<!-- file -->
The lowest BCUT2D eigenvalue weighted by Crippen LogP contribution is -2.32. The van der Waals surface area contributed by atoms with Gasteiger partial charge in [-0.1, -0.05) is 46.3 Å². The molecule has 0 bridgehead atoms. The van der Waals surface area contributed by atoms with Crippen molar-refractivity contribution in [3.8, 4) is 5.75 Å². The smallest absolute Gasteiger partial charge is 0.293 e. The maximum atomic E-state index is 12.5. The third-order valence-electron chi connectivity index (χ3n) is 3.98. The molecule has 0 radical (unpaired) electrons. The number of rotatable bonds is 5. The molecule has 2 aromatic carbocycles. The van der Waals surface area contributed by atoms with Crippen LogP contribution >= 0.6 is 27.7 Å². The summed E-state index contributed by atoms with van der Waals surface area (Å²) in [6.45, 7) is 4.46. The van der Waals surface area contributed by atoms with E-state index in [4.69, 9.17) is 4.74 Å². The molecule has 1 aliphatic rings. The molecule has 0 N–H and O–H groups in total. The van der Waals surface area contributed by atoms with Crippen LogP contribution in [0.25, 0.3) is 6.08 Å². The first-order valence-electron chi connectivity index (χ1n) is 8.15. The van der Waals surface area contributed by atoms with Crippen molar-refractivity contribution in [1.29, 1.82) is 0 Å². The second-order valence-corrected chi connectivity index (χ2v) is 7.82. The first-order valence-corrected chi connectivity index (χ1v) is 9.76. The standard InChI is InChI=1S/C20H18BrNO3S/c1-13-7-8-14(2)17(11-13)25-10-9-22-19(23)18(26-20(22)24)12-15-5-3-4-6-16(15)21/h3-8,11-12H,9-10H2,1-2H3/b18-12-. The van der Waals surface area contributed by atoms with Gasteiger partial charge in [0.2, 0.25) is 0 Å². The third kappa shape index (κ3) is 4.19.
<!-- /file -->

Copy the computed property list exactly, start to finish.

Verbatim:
The lowest BCUT2D eigenvalue weighted by Crippen LogP contribution is -2.32. The van der Waals surface area contributed by atoms with Gasteiger partial charge in [-0.1, -0.05) is 46.3 Å². The molecule has 0 bridgehead atoms. The van der Waals surface area contributed by atoms with Crippen molar-refractivity contribution in [3.8, 4) is 5.75 Å². The smallest absolute Gasteiger partial charge is 0.293 e. The maximum atomic E-state index is 12.5. The third-order valence-electron chi connectivity index (χ3n) is 3.98. The molecule has 0 radical (unpaired) electrons. The number of rotatable bonds is 5. The molecule has 2 aromatic carbocycles. The van der Waals surface area contributed by atoms with Crippen LogP contribution >= 0.6 is 27.7 Å². The summed E-state index contributed by atoms with van der Waals surface area (Å²) in [6.45, 7) is 4.46. The van der Waals surface area contributed by atoms with E-state index in [4.69, 9.17) is 4.74 Å². The molecule has 1 aliphatic rings. The molecule has 0 N–H and O–H groups in total. The van der Waals surface area contributed by atoms with Crippen LogP contribution in [0.25, 0.3) is 6.08 Å². The first-order valence-electron chi connectivity index (χ1n) is 8.15. The van der Waals surface area contributed by atoms with Crippen molar-refractivity contribution in [1.29, 1.82) is 0 Å². The second-order valence-corrected chi connectivity index (χ2v) is 7.82. The first-order valence-corrected chi connectivity index (χ1v) is 9.76. The standard InChI is InChI=1S/C20H18BrNO3S/c1-13-7-8-14(2)17(11-13)25-10-9-22-19(23)18(26-20(22)24)12-15-5-3-4-6-16(15)21/h3-8,11-12H,9-10H2,1-2H3/b18-12-. The van der Waals surface area contributed by atoms with Gasteiger partial charge in [0.2, 0.25) is 0 Å². The third kappa shape index (κ3) is 4.19.